Court upholds Newark board’s ruling in dispute over garage
A Delaware Superior Court judge has upheld a decision by the Newark Board of Adjustment in a neighborhood dispute over a proposed garage.
The lawsuit concerned an October 2016 decision by the board to allow Timothy Chopko and his wife, Cecilia Carroll, to build a garage in the front yard of their home at 250 Dallam Road.
A car collector, Chopko proposed building a 26-by40-foot garage, where he planned to store four of his cars.
Under city code, garages must be constructed in the rear portion of a yard. However, Chopko told the board that his .58-acre property is unusual because his house is built near the back of the property. With 85 percent of the property defined as a front yard, there is no room to build a garage without a variance, he argued.
The garage would be built off to the side of the front yard, not directly in front of the house.
The property already has a two-car garage, but Chopko said he plans to convert it to a bedroom, bathroom and laundry room due to the small size of the house.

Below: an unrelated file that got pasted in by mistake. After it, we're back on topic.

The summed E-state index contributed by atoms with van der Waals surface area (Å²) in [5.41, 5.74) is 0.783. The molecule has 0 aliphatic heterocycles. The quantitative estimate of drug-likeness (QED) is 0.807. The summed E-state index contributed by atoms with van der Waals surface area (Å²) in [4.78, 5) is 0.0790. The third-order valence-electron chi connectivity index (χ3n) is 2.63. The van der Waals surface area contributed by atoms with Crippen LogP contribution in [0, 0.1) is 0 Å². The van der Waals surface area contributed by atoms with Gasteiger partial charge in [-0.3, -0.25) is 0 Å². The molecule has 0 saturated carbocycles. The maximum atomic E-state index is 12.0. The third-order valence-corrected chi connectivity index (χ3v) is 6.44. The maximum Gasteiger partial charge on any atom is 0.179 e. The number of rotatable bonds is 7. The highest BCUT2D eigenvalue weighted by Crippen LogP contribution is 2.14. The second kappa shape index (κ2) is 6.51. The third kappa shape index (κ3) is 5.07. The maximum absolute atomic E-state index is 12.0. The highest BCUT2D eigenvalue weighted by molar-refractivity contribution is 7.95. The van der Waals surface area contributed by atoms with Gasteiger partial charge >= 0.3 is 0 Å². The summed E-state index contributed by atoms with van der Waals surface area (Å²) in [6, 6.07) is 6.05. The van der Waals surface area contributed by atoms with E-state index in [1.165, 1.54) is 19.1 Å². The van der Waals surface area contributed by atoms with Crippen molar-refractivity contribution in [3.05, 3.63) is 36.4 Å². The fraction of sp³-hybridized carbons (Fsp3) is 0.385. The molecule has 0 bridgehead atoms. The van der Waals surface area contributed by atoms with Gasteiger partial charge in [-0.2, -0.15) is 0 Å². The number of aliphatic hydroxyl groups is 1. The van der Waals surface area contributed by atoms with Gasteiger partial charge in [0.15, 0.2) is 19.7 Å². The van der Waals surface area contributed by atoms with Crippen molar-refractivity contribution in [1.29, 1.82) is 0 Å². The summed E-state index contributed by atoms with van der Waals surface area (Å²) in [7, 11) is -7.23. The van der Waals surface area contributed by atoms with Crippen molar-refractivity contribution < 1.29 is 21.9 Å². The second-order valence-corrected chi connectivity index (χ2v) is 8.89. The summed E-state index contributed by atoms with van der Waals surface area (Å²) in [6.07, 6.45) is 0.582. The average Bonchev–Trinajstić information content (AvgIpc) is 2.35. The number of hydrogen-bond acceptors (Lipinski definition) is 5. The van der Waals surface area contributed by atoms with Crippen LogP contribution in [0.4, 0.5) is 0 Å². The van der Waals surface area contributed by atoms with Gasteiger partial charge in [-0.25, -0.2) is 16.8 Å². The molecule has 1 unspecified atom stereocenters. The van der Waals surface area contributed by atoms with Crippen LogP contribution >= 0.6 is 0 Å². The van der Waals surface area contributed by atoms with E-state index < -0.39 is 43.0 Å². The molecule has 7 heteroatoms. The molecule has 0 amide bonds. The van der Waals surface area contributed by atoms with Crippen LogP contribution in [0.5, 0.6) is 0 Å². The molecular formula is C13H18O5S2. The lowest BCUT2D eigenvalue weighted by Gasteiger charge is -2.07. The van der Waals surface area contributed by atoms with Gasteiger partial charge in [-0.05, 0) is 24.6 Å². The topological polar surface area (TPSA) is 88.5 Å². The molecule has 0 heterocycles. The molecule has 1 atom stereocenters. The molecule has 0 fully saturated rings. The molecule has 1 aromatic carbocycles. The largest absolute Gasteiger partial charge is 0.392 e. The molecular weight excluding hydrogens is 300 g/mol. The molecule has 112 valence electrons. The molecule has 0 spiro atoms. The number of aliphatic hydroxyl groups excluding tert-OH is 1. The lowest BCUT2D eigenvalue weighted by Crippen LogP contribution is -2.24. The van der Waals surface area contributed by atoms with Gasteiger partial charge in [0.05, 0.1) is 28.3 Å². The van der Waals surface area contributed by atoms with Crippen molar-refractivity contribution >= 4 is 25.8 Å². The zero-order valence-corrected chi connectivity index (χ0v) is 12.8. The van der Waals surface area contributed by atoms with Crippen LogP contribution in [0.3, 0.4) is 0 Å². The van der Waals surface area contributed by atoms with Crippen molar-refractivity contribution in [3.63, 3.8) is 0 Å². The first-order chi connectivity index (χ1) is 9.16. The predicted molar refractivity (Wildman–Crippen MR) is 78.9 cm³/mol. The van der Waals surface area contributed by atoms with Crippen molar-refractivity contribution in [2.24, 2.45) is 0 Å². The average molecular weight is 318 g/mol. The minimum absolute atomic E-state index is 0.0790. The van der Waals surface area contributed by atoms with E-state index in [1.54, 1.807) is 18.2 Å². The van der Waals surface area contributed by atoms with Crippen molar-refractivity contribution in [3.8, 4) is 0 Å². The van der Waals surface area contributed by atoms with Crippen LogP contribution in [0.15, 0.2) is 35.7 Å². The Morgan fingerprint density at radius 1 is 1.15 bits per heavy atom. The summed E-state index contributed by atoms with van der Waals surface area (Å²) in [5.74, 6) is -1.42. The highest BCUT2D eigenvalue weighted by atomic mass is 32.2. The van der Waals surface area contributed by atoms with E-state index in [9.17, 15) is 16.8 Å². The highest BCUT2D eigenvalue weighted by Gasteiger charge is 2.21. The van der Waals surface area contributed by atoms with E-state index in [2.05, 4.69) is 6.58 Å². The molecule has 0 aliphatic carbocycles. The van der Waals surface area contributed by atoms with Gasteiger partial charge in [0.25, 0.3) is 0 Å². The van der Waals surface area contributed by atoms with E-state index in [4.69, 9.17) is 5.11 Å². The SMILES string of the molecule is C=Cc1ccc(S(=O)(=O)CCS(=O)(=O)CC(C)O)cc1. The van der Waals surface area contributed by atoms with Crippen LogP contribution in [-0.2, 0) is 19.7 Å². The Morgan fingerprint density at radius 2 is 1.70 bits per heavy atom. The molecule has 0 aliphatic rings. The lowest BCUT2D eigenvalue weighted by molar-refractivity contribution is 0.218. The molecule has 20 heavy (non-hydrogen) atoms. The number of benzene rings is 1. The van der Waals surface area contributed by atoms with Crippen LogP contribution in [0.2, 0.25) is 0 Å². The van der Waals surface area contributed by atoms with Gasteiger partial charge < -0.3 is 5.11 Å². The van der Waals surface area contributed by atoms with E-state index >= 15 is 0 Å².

Three neighbors submitted letters in support of the plan, but next-door neighbor Francis Fierro attended the board of adjustment meeting to voice his opposition.
He argued that the garage would negatively affect his property value and change the residential character of the neighborhood. He also worried that Chopko would pave a portion of the yard in front of the garage to use for additional parking.
The board approved the variance unanimously, with the conditions that the driveway would go straight to Dallam Road with no additional parking lot and Chopko would use vegetation to screen the garage from view.
After the decision, Fierro appealed it to Delaware Superior Court, filing suit against the board, the city and Chopko. Fierro argued that the board should not have granted the variance for the garage because it essentially amounts to rezoning the area and because Chopko failed to demonstrate he would suffer a hardship if the variance was denied.
On Jan. 18, Judge Richard R. Cooch upheld the board’s decision, ruling that there is no evidence of legal error in the decision.